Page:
Skip to main content

Posts

Showing posts from March, 2010

Must be doing something right?

Highlight of the Day:

Context: AP Calc class, talking through some multiple choice (no calculator) problems from a practice test.


Problem:
what is  ;

Me (typical first question): So....what should we do?
Student: Substitute the 2 in for t to find the answer
Me: Why would we want to do that?
Student: Well, f(x) is the integral there, which means it's really the anti-derivative of the function. We want the derivative of that anti-derivative, which basically means we want the stuff inside the integral. So if you just substitute 2 in, you'll get the answer.
Me: You basically just explained the first part of the Fundamental Theorem of Calculus that you struggled with when we first talked about it. Woohoo!

Granted, I know his explanation skips the step where t in the integrand becomes x after you take the derivative, but the conceptual understanding of the relationship between derivatives and integrals is there. Made my day.

Help and Critique needed: GSP file

Hello friends.

This is what I've been doing this afternoon. It's a Geometer's Sketchpad file that I hope to use with my calc class when we talk about volumes of revolution. I tried to upload it using Javasketch for those of you that don't have GSP, but found out that JavaSketch doesn't support function plots, or pretty much anything I used to create the sketch. Typical.

Anyway, I'm looking for feedback. Play with the sketch, press the buttons, see what you think. Ideally, I'd like this to be along the lines of a Dan Meyer "What Can You Do With This" type activity, but I don't think I'm there yet.

It's not finished, mainly because I don't quite know how to create functions for the last 1.5 pictures. Any help is appreciated! Thanks, friends.

**UPDATE**
A new version is posted here. Thanks to iTeach in the comments section (@PersidaB on twitter) for coming up with cubic regressions for the lasat 2 pictures. I didn't think to use my…

Budget Cuts and Future Plans

Thursday we had a staff meeting led by our school Superintendent and the Human Resources director. The topic? Next year's budget cuts. As of the last governor's proposed budget, our school was scheduled to have $1.5 million cut from our budget for next year. The new governor has not approved a budget yet, so we're not sure if that number will remain, or increase.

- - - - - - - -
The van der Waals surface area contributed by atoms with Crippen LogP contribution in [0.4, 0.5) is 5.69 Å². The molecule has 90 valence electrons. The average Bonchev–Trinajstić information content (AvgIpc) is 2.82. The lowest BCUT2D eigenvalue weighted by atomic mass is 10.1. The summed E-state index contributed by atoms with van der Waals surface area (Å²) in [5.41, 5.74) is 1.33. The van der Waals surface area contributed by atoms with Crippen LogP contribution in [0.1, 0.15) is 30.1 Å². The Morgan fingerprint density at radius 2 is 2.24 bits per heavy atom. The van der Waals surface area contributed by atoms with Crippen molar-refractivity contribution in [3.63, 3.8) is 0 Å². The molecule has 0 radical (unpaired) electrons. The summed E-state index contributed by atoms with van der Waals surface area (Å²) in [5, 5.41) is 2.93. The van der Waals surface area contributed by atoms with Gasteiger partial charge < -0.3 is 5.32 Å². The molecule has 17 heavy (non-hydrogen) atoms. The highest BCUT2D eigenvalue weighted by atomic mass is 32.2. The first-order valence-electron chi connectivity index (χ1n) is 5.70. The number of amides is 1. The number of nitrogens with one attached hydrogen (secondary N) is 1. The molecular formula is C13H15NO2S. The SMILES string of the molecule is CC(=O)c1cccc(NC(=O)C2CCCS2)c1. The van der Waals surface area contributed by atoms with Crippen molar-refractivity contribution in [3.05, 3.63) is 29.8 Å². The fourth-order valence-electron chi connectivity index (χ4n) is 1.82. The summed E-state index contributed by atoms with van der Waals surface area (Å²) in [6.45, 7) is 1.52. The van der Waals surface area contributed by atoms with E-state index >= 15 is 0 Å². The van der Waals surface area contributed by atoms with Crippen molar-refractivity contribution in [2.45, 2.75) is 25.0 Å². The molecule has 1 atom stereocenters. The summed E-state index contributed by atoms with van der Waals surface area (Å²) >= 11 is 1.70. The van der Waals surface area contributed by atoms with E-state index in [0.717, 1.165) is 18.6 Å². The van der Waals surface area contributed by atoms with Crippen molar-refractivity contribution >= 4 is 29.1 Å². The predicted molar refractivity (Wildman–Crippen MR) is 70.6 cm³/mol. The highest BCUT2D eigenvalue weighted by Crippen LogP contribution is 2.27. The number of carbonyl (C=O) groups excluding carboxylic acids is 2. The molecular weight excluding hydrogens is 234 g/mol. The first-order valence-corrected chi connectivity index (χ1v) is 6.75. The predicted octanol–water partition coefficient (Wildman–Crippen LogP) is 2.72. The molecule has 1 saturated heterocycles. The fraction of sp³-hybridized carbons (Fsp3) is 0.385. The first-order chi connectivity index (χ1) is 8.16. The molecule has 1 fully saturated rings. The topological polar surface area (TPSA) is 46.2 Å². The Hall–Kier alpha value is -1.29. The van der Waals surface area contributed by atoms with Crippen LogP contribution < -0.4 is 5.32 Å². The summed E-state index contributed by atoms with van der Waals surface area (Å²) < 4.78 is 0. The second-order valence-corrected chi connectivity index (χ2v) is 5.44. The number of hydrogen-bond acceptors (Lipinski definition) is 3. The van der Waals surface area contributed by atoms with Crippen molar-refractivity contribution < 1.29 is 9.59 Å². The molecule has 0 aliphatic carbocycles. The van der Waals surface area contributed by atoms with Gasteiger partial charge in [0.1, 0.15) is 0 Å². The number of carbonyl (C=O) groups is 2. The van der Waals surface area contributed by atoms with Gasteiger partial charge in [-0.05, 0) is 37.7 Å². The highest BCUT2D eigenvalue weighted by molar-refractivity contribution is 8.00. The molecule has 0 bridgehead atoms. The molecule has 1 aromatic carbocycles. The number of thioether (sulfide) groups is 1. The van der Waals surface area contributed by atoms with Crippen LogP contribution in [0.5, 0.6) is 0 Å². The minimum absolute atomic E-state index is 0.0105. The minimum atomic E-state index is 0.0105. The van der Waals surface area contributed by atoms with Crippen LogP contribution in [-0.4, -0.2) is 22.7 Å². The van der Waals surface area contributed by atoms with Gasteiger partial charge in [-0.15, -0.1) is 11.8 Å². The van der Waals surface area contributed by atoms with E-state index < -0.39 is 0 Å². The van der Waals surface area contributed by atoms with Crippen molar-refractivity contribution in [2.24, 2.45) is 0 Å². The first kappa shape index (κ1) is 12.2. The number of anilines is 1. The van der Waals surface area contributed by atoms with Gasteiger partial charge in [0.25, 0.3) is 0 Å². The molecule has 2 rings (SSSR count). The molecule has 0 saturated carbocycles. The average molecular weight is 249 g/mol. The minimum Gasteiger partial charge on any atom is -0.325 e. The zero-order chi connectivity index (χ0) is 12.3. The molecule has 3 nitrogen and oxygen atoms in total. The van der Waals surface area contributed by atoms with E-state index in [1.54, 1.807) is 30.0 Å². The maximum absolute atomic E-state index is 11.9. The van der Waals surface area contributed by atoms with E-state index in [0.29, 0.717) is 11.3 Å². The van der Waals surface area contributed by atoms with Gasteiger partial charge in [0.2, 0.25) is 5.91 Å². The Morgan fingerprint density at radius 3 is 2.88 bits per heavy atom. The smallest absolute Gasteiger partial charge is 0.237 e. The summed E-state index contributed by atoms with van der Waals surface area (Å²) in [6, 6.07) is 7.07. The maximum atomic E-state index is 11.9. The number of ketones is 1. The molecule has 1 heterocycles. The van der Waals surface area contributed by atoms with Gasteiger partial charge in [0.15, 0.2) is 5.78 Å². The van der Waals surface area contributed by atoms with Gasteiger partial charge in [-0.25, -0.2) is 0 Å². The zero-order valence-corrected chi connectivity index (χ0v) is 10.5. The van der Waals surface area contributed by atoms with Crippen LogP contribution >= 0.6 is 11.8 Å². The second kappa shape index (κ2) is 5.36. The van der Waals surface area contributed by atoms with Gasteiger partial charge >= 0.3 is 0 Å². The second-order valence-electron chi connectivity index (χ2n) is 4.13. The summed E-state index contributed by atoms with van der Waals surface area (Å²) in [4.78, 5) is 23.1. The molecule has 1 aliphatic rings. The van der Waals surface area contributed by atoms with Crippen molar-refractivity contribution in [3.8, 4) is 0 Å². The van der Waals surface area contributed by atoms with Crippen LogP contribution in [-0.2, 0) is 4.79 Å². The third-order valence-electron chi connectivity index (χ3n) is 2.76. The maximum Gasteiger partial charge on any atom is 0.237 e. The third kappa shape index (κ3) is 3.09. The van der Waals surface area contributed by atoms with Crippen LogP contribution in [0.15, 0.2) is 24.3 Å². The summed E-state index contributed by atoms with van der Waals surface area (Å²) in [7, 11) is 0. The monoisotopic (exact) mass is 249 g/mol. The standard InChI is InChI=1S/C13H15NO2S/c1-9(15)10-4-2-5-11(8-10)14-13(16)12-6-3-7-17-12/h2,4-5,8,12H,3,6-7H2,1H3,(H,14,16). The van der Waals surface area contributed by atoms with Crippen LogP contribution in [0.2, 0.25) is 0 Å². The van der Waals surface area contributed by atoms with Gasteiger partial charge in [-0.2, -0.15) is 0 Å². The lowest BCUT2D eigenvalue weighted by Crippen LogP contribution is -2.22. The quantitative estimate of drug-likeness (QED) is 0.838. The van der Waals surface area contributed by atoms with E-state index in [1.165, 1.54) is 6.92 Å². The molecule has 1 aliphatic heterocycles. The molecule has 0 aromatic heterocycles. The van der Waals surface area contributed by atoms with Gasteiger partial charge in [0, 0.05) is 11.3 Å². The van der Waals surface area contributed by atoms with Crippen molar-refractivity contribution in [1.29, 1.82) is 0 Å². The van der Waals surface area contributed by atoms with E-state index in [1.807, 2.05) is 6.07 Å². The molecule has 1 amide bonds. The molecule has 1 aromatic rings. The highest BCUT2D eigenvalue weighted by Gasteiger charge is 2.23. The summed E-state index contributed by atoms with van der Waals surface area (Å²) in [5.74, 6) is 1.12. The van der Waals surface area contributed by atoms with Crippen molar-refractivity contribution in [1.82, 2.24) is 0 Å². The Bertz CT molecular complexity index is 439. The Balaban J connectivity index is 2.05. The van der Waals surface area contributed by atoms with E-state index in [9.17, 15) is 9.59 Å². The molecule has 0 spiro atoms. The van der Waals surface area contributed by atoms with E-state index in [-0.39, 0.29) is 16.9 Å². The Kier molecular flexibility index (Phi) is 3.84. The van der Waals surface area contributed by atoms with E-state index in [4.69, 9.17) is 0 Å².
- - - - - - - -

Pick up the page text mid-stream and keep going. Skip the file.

Currently we have about 50 students in the deaf department high school. Twelve or thirteen will be graduating. Currently we have five 8th grade students. Our numbers in the high school are going to be dropping. Our numbers in general are dropping. Next year we will have 66 students in the deaf department. That is, 66 students from preschool through 12th grade. Not very many.

After telling us these numbers, HR discussed how the administration has been planning to deal with the budget cuts. They will be leaving vacant positions open, trimming utility and technology expenditures as much as possible, and decreasing ho…

Graphing Sine and Cosine

Recently in Trig, we've embarked on the task of graphing sine and cosine curves. Before this, we constructed the unit circle and students became familiar with the exact values of sin and cos at the special angles. To introduce the parent graphs, I used an activity that I found at Kate's blog last year (who I'm sure got it from somewhere else, but I don't know where).

To first see the "unwrapped" unit circle that is the sine (and later, cosine) function, students used yarn to mark intervals along the circumference of a unit circle, then used spaghetti to measure the y (later, x) value at each place. They then transfered these lengths of spaghetti to an x-y plane with x intervals of length matching the circumference intervals. This was a great picture for them of where the shape of the sine function comes from. One student even explained it (works much better in ASL), as though you've taken the bottom half of the unit circle and spun it around to make up t…